None of us could have predicted the seismic changes in how we work today compared to just one year ago. Now that the dust is settling, though, it’s possible to make some predictions about how those changes will affect the intranet market moving forward.
Most organizations have had to jumpstart their digital transformation. They’ve adopted tools to make secure communication and collaboration possible from anywhere. For many, the top priority has been evolving or replacing legacy intranets with a modern and robust digital workplace. To future-proof that investment, companies shouldn’t just be looking for good intranet design, but a digital workplace approach that’s most suited to the way enterprise technology is heading.
Standalone intranets, a once popular choice for a digital workplace, weren’t designed for today’s enterprise realities. They were designed for a world where organizations avoided SharePoint at all costs as they found it too difficult and complex to use, had no clear strategy for how it fit into their technical landscape, and were begging for an alternative. In a nutshell, those standalone intranets were designed in an era before the Microsoft 365 experience we now know today.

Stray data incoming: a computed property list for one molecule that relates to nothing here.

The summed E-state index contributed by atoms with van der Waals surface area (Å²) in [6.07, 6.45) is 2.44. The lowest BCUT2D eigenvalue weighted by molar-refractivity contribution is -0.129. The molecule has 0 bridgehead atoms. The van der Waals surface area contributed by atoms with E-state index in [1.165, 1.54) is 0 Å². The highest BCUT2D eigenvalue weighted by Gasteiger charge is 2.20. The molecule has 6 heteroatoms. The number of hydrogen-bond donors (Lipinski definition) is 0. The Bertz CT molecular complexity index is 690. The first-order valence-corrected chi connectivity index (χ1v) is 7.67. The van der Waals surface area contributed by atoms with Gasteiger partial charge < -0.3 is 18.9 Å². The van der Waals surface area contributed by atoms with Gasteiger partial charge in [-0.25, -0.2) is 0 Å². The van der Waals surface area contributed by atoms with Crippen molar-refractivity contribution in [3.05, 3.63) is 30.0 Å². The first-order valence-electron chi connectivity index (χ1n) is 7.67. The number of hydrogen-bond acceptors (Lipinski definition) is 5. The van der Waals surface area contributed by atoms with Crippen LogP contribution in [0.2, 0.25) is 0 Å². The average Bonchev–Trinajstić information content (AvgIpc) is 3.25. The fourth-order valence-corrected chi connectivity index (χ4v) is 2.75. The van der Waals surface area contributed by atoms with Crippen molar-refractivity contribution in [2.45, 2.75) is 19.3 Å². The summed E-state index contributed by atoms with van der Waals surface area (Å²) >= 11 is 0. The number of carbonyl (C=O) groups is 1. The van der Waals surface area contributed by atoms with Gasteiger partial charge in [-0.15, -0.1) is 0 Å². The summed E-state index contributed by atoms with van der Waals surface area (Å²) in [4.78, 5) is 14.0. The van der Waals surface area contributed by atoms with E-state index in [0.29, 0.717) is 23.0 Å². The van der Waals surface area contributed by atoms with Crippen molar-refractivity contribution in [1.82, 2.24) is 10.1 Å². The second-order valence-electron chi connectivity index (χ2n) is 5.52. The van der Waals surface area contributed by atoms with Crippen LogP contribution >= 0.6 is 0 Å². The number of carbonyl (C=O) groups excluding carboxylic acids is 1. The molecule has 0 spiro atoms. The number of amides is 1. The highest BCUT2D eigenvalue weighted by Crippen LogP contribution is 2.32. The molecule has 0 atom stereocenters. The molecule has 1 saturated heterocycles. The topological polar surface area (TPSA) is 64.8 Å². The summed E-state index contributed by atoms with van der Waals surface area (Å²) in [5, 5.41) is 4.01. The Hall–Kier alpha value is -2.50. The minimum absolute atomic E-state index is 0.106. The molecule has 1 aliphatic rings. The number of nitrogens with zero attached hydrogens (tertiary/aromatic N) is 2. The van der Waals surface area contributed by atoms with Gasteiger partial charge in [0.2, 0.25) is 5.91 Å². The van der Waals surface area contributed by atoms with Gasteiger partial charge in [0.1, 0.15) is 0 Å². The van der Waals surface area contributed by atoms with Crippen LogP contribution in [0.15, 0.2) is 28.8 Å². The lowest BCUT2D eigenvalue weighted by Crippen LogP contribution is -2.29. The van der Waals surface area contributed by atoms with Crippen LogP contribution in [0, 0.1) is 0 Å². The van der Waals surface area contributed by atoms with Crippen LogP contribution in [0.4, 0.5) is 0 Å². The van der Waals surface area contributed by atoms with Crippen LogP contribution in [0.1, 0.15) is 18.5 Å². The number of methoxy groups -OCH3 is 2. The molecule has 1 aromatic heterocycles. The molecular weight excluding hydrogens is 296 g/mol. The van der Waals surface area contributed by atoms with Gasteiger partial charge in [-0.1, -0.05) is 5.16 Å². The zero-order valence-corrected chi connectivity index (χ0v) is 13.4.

There are great companies creating great standalone products. But the reality is they can’t keep pace with recent shifts in the enterprise environment. None of them were prepared for the rapid adoption of Microsoft 365 across the globe. And with Microsoft’s recent launch of employee experience platform Viva, the stakes are even higher.